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Old 11-01-2010, 04:32 PM   #1
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The correct way to get trailers inspected

How do I ask a member of the forum to inspect a trailer. I know the procedure; I just don't know the correct way to show by thanks for someone sacrificing their time and money (they will drive some) to help me out. What is expected of me?

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Old 11-01-2010, 04:52 PM   #2
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Originally Posted by a gossett View Post
How do I ask a member of the forum to inspect a trailer. I know the procedure; I just don't know the correct way to show by thanks for someone sacrificing their time and money (they will drive some) to help me out. What is expected of me?
I would insist on picking up their gas and offering money for their time.

I'd rather be boon docking in the desert.

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Old 11-01-2010, 04:52 PM   #3
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My favorite lawyer answer... It depends..

As potential inspector, Id urge application of "Golden Rule", or do unto others what you'd have them do unto you, and perhaps modify slightly by knowing many of us are Airstream nuts.. Some inspectors are real experts, and others are just trying to be helpful, and provide a remote set of eyes...

If it is long drive, and a lot of time, and an extensive inspection with digital photos, etc an offer of a small check to cover gas and travel costs might be reasonable.. If it is pretty local, and a quick visit, walk-around and verification that it looks pretty much like the ad, without scraping carpet for soft flooring and running all appliances, etc, then just a sincere thanks might be adequate...

Many of us have volunteered (with constraints at times on availabilty..) because we care about Airstreams and want others to feel the same. Preventing a mistake or de-frocking a misrepresentation is something we all feel good about, within reason...

Speaking for myself, I'd reach any formal agreement on cost reimbursement before I headed out on voyage of discovery, so there wouldn't be any hard feelings later.. If I was going to drive an hour or two and spend an hour or two poking, testing, and running stuff, I'd let prospective buyer know ahead if I expected anything in return...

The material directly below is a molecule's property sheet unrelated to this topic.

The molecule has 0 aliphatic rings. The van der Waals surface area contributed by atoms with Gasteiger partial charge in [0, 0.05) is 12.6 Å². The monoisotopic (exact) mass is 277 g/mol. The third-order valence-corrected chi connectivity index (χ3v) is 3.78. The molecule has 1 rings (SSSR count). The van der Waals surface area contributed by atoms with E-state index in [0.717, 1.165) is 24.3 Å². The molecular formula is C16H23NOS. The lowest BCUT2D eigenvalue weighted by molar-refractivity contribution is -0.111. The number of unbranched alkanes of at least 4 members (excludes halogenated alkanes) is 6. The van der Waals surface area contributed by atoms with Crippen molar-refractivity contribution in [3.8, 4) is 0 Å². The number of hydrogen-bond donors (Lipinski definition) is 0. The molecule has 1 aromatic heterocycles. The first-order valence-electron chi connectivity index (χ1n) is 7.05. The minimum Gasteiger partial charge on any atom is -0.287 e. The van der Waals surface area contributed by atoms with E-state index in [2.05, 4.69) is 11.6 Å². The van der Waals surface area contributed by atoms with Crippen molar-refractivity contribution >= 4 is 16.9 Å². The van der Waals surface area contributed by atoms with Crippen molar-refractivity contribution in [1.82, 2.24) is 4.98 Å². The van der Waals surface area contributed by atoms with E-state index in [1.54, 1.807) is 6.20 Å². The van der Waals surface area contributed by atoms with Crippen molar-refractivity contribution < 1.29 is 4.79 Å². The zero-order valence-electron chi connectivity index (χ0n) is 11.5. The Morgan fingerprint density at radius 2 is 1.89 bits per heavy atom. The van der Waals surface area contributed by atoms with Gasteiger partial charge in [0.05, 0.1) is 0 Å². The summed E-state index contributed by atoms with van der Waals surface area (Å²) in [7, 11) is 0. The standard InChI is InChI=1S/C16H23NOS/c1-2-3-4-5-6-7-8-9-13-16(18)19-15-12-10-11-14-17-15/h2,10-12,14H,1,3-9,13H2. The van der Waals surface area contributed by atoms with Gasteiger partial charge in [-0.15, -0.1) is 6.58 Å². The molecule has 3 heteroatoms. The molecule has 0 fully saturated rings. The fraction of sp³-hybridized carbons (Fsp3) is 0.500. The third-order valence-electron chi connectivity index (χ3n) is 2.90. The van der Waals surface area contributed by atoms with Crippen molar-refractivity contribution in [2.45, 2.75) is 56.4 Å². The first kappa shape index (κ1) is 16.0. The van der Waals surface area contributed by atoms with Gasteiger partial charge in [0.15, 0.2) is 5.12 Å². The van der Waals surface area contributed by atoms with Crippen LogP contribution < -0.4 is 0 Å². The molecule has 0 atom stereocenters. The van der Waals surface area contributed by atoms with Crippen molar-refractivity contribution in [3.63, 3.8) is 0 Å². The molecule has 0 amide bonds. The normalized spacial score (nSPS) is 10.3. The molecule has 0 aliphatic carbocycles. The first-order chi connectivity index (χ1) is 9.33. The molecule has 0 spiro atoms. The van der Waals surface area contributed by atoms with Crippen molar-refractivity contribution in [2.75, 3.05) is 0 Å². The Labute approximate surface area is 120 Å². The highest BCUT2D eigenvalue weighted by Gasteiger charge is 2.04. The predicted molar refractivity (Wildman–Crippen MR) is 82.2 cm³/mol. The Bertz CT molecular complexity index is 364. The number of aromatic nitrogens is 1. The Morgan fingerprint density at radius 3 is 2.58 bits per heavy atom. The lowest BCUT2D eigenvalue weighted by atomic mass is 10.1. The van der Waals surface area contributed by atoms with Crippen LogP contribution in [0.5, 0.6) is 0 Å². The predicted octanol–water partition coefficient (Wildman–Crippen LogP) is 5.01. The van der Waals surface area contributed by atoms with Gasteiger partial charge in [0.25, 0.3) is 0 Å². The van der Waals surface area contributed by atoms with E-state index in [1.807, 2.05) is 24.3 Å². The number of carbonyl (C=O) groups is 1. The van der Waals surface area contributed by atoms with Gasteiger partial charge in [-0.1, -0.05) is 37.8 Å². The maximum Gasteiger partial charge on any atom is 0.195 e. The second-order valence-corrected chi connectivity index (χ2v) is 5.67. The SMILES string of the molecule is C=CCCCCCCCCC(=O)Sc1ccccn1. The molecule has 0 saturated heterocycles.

In Theory, there's no difference between Theory and Practice, but in Practice, there is usually a difference...
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Old 11-01-2010, 05:41 PM   #4
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I have looked at 2 for others one MH and another a trailer both were fairly close so I expected no reimbursement but surprising non was offered.
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Old 11-01-2010, 05:57 PM   #5
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This could be an uncomfortable situation as the inspector doesn't say anything and neither do you. You may feel he (or she) will be insulted by an offer of money or a bottle of wine. The inspector may feel insulted if you do or don't. I'm sure some do it out of kindness and if they have any expectation, it's that you help someone else sometime in some way. Uncomfortable situations are caused by no one speaking up, or saying something that comes out the wrong way (like "How much do you charge?").

Perhaps when asking someone to inspect, you could say "I really appreciate you doing this and will be glad to pick up your expenses and take you out to dinner (or lunch)." Of course, some people say "no, it's not necessary" and want you to insist, so I would say "I know it's not necessary, but I want to show my appreciation". If they say no again, fine. Anything an inspector can tell you may save you thousands, so it's a very good investment.

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